The United States Thursday urged the Venezuelan government of President Hugo Chavez to support a "fair and credible" process for resolving the bitter dispute over petitions for Mr. Chavez' recall.
The Bush administration is urging parties in Venezuela to reject violence on the eve of a new effort to settle the dispute over the anti-Chavez recall effort.
Starting Friday, Venezuelan voters will be able to reconfirm their signatures on petitions submitted earlier this year for a recall referendum on the tenure of the controversial president.
Recall supporters say they had collected nearly 3.5 million signatures for the special vote. But the government said it had been able to verify less than two million - about a half million short of the minimum required by law.
At a news briefing, State Department spokesman Richard Boucher read a statement by Secretary of State Colin Powell calling the signature confirmation exercise a "defining moment" for Venezuelan democracy, and saying it will help Venezuelans end the crippling political dispute, and build a better future.
"The secretary in his statement urges the Venezuelan government to honor the wishes of its people by supporting a fair and credible process that produces prompt results in an atmosphere free from fear and intimidation," he said. "He also calls on the Venezuelans to reject violence as incompatible with the exercise of democracy."
The Powell statement said the United States supports a peaceful, democratic, constitutional and electoral solution to Venezuela's political impasse.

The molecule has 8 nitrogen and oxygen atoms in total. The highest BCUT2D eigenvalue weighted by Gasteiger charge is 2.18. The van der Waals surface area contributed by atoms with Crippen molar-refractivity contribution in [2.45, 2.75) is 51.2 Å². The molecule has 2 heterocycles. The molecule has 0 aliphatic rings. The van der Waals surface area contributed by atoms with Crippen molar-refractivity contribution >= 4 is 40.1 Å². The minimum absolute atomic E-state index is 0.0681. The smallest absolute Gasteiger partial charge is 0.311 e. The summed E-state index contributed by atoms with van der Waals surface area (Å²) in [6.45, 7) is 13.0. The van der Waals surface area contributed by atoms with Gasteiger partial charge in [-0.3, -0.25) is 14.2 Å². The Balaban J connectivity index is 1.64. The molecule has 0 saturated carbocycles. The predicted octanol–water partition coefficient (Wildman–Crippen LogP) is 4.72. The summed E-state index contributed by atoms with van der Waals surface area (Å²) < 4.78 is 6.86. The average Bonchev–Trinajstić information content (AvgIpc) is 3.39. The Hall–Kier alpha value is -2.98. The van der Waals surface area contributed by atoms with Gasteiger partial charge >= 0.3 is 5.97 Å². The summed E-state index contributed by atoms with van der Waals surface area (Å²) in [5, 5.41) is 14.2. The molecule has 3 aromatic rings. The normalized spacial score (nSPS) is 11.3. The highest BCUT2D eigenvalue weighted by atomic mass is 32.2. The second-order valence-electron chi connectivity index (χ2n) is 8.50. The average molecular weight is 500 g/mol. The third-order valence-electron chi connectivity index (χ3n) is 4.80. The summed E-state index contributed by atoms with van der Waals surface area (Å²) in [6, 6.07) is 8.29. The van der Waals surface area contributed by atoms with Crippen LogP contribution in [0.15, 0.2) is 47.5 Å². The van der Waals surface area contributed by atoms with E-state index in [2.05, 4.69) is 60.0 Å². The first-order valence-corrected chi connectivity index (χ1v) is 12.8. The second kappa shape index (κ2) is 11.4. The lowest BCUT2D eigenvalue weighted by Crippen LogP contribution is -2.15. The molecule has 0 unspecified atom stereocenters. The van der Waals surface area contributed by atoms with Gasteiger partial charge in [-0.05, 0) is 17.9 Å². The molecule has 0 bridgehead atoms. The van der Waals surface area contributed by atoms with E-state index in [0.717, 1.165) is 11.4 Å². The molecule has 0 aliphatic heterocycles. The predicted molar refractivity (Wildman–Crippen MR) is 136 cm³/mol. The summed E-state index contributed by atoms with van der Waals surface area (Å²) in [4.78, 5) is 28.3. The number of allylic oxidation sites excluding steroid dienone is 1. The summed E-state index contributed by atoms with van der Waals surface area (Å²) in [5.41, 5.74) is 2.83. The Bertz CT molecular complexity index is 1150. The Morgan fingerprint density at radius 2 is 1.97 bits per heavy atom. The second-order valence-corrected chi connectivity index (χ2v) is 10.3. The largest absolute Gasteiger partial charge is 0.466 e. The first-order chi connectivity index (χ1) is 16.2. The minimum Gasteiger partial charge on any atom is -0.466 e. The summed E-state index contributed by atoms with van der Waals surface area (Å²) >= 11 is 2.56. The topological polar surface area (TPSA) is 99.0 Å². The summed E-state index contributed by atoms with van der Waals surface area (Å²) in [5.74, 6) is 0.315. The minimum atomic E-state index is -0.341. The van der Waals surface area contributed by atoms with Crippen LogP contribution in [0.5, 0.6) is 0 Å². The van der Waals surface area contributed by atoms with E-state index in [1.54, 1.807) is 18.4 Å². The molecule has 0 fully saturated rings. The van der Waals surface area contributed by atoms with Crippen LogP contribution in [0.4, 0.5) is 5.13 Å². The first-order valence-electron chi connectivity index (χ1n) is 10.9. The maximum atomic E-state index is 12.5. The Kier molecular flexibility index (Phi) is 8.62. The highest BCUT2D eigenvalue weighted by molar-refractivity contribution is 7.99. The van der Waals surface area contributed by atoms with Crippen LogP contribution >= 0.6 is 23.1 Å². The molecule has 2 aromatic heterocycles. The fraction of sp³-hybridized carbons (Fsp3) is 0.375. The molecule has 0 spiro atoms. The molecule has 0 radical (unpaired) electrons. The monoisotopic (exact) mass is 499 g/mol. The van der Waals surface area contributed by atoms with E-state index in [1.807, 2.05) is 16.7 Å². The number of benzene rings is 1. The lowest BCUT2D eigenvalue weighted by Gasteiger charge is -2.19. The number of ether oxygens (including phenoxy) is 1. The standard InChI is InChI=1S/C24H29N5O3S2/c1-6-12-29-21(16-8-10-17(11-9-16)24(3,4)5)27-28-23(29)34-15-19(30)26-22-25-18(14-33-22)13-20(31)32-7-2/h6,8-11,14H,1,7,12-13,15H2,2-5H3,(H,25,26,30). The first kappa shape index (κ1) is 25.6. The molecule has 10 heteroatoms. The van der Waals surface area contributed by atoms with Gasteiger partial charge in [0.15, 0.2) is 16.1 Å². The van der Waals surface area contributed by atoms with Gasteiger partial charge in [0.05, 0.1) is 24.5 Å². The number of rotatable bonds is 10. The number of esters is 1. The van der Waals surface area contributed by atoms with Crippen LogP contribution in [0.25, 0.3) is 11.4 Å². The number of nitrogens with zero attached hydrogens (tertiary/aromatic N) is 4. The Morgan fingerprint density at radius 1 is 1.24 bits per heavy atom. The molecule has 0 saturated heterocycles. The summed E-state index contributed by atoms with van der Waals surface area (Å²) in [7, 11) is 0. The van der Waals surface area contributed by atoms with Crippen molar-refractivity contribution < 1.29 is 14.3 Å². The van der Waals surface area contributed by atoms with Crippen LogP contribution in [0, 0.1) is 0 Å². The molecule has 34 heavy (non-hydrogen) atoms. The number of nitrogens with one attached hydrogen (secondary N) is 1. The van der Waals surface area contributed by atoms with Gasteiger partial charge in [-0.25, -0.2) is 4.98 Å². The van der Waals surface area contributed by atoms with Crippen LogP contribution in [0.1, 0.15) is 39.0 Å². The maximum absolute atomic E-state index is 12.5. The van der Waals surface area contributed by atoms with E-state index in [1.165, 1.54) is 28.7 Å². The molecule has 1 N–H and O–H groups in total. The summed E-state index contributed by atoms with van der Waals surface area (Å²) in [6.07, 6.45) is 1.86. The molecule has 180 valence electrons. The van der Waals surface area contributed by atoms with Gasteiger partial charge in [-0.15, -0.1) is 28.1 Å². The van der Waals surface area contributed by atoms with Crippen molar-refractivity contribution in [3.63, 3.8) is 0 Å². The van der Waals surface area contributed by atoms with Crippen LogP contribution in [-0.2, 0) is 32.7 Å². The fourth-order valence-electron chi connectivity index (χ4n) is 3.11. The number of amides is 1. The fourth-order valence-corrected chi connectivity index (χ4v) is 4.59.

He said the presence of observer missions by the Organization of American States and the Carter Center of former U.S. President Jimmy Carter for the re-count will promote greater transparency and credibility.
Mr. Carter himself is due in Venezuela Saturday to join the monitoring effort.
President Chavez has frequently clashed with the United States over his populist policies and close ties with, among others, Cuban President Fidel Castro.
He has accused the Bush administration of supporting the recall effort as well as a military revolt that briefly ousted him from power in 2002.
In a commentary earlier this week in The Washington Post, the Venezuelan leader said he hoped his opponents will be shown to have gathered enough signatures for a recall vote, because he welcomes the opportunity to again "win the people's mandate."
A former army officer who once led a coup attempt of his own in Caracas, Mr. Chavez was first elected in 1998, and won a six-year second term in 2000.